I've written before on Using Y-DNA and mtDNA for Genealogy, and I guess I still need to write something more comprehensive about autosomal tests like Family Finder. In short, Family Finder will let you find relatives who are up to your 5th cousins, male or female, as long as they have also been teted. It's much more of a statistical test than the Y-DNA and mtDNA tests, however, in that if you have a solid match on one of them you can be sure there is a connection on that line, while with Family Finder it's based on the statistical likelihood and can be thrown off in its estimates if you have cousins who married, etc.

Of note, this the first sale that I've noticed the Y-DNA 67-marker test can be upgraded at a discount to the 111-marker test ($109 instead of $129).

Sale prices are listed below. You don't need any special codes to get the prices, all prices are changed this week when you go to the site. Note that if you were to just go to the site without being a member of a DNA group, the before prices below would in many cases be even higher (Y-DNA 37, for example, is normally $169, $20 more than buying through a group, and Comprehensive is normally $837, is $797 for groups and is $617 during this sale. So go to FamilyTree DNA and buy some kits before Sunday.


NEW KITS
Current Group Price
SALE PRICE
Y-DNA 12
$99
$59
Y-DNA 37
$149
$129
Y-DNA 67
$239
$199
Family Finder
$289
$199
mtFullSequence (FMS)
$299
$219
FF+ Y-DNA 37
$438
$328
FF + mtDNAPlus
$438
$328
Comprehensive (FF + FMS + Y-DNA 67)
$797
$617
SuperDNA
$518
$428

UPGRADES


12 to 37
$109
$70
25 to 37
$59
$35
25 to 67
$159
$114
37 to 67
$109
$79
37 to 111
$220
$188
67 to 111
$129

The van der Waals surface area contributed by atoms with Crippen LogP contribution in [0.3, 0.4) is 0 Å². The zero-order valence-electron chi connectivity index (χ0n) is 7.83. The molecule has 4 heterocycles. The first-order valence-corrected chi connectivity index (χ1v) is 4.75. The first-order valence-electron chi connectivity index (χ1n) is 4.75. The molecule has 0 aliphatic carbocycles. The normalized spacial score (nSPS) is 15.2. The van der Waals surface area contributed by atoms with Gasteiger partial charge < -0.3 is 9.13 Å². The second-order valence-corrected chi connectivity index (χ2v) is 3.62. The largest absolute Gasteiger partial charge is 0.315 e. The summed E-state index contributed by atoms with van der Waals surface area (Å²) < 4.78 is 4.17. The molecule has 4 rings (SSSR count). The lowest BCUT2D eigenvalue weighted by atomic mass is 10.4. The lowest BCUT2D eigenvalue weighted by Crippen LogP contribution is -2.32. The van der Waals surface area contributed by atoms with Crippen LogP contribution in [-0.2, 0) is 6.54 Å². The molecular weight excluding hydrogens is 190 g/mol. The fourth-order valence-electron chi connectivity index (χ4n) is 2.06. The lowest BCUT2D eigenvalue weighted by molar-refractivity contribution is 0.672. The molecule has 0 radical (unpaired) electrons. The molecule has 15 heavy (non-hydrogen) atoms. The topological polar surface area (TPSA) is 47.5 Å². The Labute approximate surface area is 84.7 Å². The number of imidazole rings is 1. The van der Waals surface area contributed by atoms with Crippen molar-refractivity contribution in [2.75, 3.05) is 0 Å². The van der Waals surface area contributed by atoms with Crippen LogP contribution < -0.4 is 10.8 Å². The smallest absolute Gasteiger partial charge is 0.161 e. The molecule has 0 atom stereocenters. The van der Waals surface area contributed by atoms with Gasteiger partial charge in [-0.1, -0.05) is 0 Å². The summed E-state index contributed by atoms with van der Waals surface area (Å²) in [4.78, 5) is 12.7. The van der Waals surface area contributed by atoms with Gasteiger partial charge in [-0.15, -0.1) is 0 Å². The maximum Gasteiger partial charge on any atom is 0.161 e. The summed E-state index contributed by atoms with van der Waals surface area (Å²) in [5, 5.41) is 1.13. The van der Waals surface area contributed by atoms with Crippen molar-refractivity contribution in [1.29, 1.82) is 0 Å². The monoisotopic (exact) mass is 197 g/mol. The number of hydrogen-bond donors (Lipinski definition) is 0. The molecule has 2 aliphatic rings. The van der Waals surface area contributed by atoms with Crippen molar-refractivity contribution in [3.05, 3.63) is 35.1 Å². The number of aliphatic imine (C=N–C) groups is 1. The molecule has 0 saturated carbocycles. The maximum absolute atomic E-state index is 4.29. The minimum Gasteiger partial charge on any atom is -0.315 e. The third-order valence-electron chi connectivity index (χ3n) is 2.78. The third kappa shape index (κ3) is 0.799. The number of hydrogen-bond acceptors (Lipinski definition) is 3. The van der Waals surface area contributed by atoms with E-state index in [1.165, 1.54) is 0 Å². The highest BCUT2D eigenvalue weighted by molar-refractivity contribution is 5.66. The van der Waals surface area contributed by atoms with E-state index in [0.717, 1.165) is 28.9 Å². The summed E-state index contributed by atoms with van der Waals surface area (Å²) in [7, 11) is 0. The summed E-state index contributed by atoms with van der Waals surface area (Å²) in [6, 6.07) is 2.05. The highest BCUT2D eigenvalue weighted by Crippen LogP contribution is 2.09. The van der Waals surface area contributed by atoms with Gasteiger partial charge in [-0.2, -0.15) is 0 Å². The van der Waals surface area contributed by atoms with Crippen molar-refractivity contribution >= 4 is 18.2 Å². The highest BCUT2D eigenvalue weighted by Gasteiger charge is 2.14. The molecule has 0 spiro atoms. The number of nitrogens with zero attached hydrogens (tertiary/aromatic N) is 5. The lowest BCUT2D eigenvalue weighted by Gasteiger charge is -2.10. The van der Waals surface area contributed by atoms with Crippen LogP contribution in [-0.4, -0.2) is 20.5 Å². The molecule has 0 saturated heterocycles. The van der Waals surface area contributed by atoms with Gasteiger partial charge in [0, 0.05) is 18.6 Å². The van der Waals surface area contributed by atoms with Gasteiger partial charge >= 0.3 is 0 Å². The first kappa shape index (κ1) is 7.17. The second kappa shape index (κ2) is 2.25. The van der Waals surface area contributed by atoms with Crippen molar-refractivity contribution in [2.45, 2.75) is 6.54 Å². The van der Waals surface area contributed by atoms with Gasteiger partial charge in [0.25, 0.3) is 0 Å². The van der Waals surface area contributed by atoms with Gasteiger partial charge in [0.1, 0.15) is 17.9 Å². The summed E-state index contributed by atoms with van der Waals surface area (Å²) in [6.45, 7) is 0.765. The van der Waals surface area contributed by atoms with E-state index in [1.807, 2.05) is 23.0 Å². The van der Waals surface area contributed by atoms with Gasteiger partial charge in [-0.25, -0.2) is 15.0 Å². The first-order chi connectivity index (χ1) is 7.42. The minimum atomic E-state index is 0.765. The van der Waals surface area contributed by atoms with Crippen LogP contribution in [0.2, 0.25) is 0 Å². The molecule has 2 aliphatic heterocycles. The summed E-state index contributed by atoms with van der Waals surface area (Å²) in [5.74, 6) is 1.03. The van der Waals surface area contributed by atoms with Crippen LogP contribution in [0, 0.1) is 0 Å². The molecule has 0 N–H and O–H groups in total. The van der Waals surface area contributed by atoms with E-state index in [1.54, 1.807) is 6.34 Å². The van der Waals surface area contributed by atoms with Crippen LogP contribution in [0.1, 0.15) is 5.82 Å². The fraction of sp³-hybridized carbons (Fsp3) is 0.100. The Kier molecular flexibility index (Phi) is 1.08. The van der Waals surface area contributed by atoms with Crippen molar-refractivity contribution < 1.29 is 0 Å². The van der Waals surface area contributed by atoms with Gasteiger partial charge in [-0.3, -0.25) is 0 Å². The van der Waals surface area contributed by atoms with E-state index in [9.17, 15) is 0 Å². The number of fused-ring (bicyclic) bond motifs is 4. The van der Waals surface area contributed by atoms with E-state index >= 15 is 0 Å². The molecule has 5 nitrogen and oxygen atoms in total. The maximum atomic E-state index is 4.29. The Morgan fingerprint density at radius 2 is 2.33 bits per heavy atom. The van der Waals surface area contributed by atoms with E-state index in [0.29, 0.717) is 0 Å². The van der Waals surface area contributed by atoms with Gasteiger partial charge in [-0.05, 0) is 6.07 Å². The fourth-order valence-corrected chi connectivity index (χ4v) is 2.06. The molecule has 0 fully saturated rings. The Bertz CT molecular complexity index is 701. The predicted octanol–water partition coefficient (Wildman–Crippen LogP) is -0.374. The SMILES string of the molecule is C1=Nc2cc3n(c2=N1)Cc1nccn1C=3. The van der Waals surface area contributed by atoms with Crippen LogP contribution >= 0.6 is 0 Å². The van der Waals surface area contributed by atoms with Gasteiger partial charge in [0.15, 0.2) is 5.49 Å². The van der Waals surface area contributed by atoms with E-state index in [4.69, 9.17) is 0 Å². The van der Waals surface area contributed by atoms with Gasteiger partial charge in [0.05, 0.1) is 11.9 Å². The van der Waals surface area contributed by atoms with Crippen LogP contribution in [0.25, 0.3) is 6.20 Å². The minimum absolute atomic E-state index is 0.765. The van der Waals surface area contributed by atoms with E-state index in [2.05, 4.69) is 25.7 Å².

$109
mtHVR1 to Mega
$269
$209
mtHVR2 to Mega
$239
$199


So go to FamilyTree DNA now and save some money.

Friday, June 15, 2012

Around the World in 40 Blogs

Family Tree Magazine  recently published  their list of the top 40 international (outside the United States) blogs, titled Around the World in 40 Blogs, and one of them is the Israel Genealogy Research Association (IGRA) site (genealogy.org.il):


As some of you may know, I built most of that site late last year and early this year for IGRA. It's rewarding that something I spent so much time and effort on is being recognized. If you haven't checked it out, or haven't seen it recently, I recommend going to the site and seeing what's there. There are videos and articles and dozens of searchable databases with information you cannot find anywhere else online.

Tuesday, June 12, 2012

Jewish Databases from Aleppo, Syria

Jewish Wedding in Aleppo, Syria in 1914
Record keeping by the government in many of areas where Sephardi and Mizrachi Jews lived simply didn't exist before the 1920s. With the dissolution of the Ottoman Empire after WWI, the new governments in those areas began to keep records of things like births and marriages, but how does one research family events that occurred earlier? The short answer is, unfortunately, with difficultly. Since the governments did not systemically keep track of events, you must look to the local Jewish communities and their own records, if they exist.

That said, one of the more interesting projects to assist a specific community with family research is the Sephardic Heritage Project, which has indexed a number of important collections of vital records from Aleppo, Syria, including:


  • Aleppo Britot - More than 7500 circumcision records dating from 1868-1945
  • Aleppo Marriage Database - 1354 records – For the  most part, the data covers 1847-1850, 1868-1877, and 1893-1934. However, we included a few records found in 1811and 1855 that were  derived from Ketubot manuscripts.
  • Aleppo Eulogies Database - Deaths in Aleppo, Syria, covering sporadic entries from periods as early as 1716 -1946


This effort has been led by Sarina Roffé, who founded the project in 2004, and had overseen the collection and translation of records in Israel and New York. You can read Sarina's description of the Aleppo Jewish community in her JewishGen article The Jews of Aleppo.

Note that these databases are all hosted on Jeffrey Malka's SepharicGen web site. For general information on Sephardi/Mizrachi genealogy, I recommend starting with Jeffrey Malka's Resource Guide on the Israel Genealogy Research Association web site.

Wednesday, June 6, 2012

New York records from 1940 Census now searchable!